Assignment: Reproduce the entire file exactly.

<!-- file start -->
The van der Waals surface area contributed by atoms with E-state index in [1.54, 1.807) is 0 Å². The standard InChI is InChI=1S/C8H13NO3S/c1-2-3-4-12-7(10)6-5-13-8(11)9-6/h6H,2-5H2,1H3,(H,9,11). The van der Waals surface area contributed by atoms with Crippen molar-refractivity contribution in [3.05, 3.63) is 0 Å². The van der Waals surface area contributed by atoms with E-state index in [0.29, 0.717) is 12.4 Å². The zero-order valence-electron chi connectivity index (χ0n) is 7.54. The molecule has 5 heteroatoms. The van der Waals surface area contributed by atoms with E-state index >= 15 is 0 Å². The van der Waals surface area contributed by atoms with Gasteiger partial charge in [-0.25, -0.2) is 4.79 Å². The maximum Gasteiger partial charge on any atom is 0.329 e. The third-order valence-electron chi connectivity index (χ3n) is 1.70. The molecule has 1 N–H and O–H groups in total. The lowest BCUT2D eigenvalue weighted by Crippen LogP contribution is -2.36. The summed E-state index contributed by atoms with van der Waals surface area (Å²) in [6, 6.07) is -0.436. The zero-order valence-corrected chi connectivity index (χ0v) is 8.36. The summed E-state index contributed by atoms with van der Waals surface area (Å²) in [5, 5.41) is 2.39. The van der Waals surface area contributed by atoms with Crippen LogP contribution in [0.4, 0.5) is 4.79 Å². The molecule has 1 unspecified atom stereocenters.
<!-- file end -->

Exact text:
The van der Waals surface area contributed by atoms with E-state index in [1.54, 1.807) is 0 Å². The standard InChI is InChI=1S/C8H13NO3S/c1-2-3-4-12-7(10)6-5-13-8(11)9-6/h6H,2-5H2,1H3,(H,9,11). The van der Waals surface area contributed by atoms with Crippen molar-refractivity contribution in [3.05, 3.63) is 0 Å². The van der Waals surface area contributed by atoms with E-state index in [0.29, 0.717) is 12.4 Å². The zero-order valence-electron chi connectivity index (χ0n) is 7.54. The molecule has 5 heteroatoms. The van der Waals surface area contributed by atoms with E-state index >= 15 is 0 Å². The van der Waals surface area contributed by atoms with Gasteiger partial charge in [-0.25, -0.2) is 4.79 Å². The maximum Gasteiger partial charge on any atom is 0.329 e. The third-order valence-electron chi connectivity index (χ3n) is 1.70. The molecule has 1 N–H and O–H groups in total. The lowest BCUT2D eigenvalue weighted by Crippen LogP contribution is -2.36. The summed E-state index contributed by atoms with van der Waals surface area (Å²) in [6, 6.07) is -0.436. The zero-order valence-corrected chi connectivity index (χ0v) is 8.36. The summed E-state index contributed by atoms with van der Waals surface area (Å²) in [5, 5.41) is 2.39. The van der Waals surface area contributed by atoms with Crippen LogP contribution in [0.4, 0.5) is 4.79 Å². The molecule has 1 unspecified atom stereocenters.